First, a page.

If Sunday's two national windows demonstrated that the NFL may be rebounding from its season-long ratings struggle, results were less encouraging on Monday night. ESPN's presentation of the Giants' 21-20 victory over the visiting Bengals averaged 10.7 million viewers, down from the previous week's 11.2 million.

Season-to-date, "Monday Night Football" is averaging 10.7 million viewers and a 6.5 household rating, down 18% and 20%, respectively, compared to its year-ago 13 million viewers and an 8.1 rating. To put those deliveries into context, consider this. Over the course of the first 10 weeks of the 2015 campaign, ESPN's prime-time NFL package cracked an 8.0 household rating no fewer than six times. This time out, only one Monday night broadcast has rung up an ocho, and if it had aired last season, that Oct. 3 Giants-Vikings game would stand as ESPN's 10th highest-rated game.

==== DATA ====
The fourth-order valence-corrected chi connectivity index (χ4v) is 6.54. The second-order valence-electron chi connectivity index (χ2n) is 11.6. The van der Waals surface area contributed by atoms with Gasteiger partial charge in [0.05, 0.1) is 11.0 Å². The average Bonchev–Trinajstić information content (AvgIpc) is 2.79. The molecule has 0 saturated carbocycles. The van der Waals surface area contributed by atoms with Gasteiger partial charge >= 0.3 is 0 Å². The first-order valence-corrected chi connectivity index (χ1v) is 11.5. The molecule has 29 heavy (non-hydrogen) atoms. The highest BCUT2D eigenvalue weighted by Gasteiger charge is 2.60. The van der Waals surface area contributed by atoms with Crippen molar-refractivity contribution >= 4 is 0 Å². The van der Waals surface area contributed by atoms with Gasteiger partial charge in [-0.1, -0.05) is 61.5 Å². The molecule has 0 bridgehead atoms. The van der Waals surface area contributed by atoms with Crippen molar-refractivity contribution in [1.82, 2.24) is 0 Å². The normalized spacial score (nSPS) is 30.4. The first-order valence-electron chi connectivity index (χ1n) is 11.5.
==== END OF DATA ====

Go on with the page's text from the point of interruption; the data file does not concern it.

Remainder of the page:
More than any other NFL broadcast outlet, ESPN this season has been the victim of a string of lousy luck. Eight of the network's 11 "Monday Night Football" games have been decided by a margin of two touchdowns or more, and three were blowouts of 22, 28 and 25 points. To date, the average margin of victory in the Monday night window is 14.8 points, up 87% compared to the year-ago 7.9-point spread.

Fortunately for ESPN, a few gems remain to be played, including a Nov. 28 Packers-Eagles shootout, a Dec. 12 Ravens-Patriots bruiser and, in the final Monday night game of the season, a curtain-closer between the surprising Lions and the ascendant Cowboys that promises to have some sway over the NFC playoff picture.